Summary: Prescribing SSRIs during late childhood to those with genetic risk factors for psychosis can reduce the deterioration of intellectual abilities, a new study reveals. SSRIs appear to have a neuroprotective effect for certain brain areas associated with the onset of psychosis if provided early.
Source: University of Geneva
One person in 2000 suffers from a microdeletion of chromosome 22 that can lead to the development of psychotic disorders, such as schizophrenia, in adolescence. In addition to symptoms such as hallucinations or delusions, psychotic disorders also comes with a progressive decline in intelligence quotient (IQ).
If current drug treatments are successful in containing psychotic symptoms, nothing can be done to prevent the deterioration of intellectual skills that leads to loss of autonomy.
Researchers at the University of Geneva (UNIGE), Switzerland, have discovered that prescription of selective serotonin reuptake inhibitors (SSRIs) – a class of drugs used to treat anxiety and depression -in late childhood can reduce the deterioration of intellectual abilities, and have a neuroprotective effect on some of the brain regions affected by the psychotic illness.
This study, published in Translational Psychiatry, opens up a new field of research and new hope for people affected by the microdeletion of chromosome 22.
The average IQ is around 100 points. However, for people who may develop a psychotic illness, such as those with a microdeletion of chromosome 22, the average drops to 70-80 points.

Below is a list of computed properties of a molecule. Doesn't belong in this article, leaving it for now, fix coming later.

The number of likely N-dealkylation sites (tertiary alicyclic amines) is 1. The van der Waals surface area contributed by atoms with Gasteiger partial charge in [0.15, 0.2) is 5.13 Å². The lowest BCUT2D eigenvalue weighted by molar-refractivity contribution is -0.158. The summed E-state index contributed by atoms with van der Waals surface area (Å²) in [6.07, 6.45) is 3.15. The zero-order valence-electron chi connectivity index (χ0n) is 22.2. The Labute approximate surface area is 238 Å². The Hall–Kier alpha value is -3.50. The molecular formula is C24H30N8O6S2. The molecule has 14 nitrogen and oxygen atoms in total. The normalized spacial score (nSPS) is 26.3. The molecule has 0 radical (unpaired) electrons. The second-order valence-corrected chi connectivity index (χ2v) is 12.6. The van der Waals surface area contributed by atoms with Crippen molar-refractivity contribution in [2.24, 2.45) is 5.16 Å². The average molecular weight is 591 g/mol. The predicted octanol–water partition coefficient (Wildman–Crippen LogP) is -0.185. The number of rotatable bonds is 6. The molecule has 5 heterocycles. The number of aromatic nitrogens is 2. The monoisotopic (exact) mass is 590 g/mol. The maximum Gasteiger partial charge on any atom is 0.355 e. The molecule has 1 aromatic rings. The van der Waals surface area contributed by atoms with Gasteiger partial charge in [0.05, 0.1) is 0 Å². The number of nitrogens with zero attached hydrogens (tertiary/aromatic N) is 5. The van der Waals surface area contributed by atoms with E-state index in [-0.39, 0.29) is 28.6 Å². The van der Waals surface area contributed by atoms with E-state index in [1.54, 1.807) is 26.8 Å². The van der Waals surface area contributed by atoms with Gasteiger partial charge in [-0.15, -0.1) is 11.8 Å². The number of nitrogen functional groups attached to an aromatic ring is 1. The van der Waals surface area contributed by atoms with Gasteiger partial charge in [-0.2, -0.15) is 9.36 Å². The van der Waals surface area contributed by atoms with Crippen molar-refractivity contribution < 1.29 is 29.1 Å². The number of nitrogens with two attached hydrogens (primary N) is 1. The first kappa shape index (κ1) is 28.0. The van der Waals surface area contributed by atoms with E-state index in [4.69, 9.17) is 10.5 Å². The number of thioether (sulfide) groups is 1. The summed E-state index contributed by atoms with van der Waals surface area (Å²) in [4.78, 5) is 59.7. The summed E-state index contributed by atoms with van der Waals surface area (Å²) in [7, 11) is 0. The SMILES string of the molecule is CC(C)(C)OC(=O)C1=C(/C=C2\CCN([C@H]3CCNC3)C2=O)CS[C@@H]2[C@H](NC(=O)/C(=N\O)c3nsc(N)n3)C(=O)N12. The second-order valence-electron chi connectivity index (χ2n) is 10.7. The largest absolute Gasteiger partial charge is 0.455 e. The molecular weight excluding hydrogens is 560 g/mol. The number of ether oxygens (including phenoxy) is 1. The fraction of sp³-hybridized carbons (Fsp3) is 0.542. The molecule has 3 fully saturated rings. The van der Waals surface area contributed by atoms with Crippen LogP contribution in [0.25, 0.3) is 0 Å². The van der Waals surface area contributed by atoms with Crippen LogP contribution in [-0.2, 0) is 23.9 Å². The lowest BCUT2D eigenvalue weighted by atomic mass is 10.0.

“The problem is that when a psychotic disorder occurs, such as schizophrenia, the brain frontal lobe and the hippocampus are particularly affected, which leads to the gradual deterioration of already below-average intellectual capacities”, explains Valentina Mancini, a researcher in the Department of Psychiatry at UNIGE Faculty of Medicine and first author of the study.
From then on, the average IQ drops to around 65-70 points, leading to a loss of autonomy that requires a protected environment.
“At present, drug treatments manage to contain psychotic symptoms, such as hallucinations, anxiety or distortion of reality, but there is no treatment that can reduce the deterioration of affected people’s intellectual capacities”, notes the Geneva researcher.
200 patients followed over a 20 years period reveal a possible solution
The team of Stéphan Eliez, professor in the Department of Psychiatry at UNIGE Faculty of Medicine, has been following 200 patients affected by the microdeletion of chromosome 22 for the past 20 years. “30 to 40% of them developed schizophrenia psychotic disorder”, he explains.
“Thanks to this cohort, we found that people suffering from this syndrome lost 7 to 8 IQ points from childhood to adulthood. This figure rises to 15 IQ points for those who developed psychotic disorders.”
Yet the physicians noted that two to three teenagers a year are exceptions, and even gained IQ points. Why? “We made a comprehensive analysis of these patients’ medical data to find out any common feature in the treatments prescribed to them by their GP”, explains Valentina Mancini. Two observations caught their attention.
The first is the prescription of small, regular doses of SSRIs – a drug that increases the levels of serotonin, a neurotransmitter involved in the regulation of behaviour – in late childhood and throughout adolescence.
“These drugs increase neurogenesis and act on synaptic plasticity. They are prescribed today to reduce anxiety and depressive symptoms”, explains the Geneva researcher. And the younger the patients received this treatment, at around 10-12 years of age, the more the frontal lobe and the hippocampus – and therefore the intellectual capacities – were preserved from deterioration caused by the psychotic illness.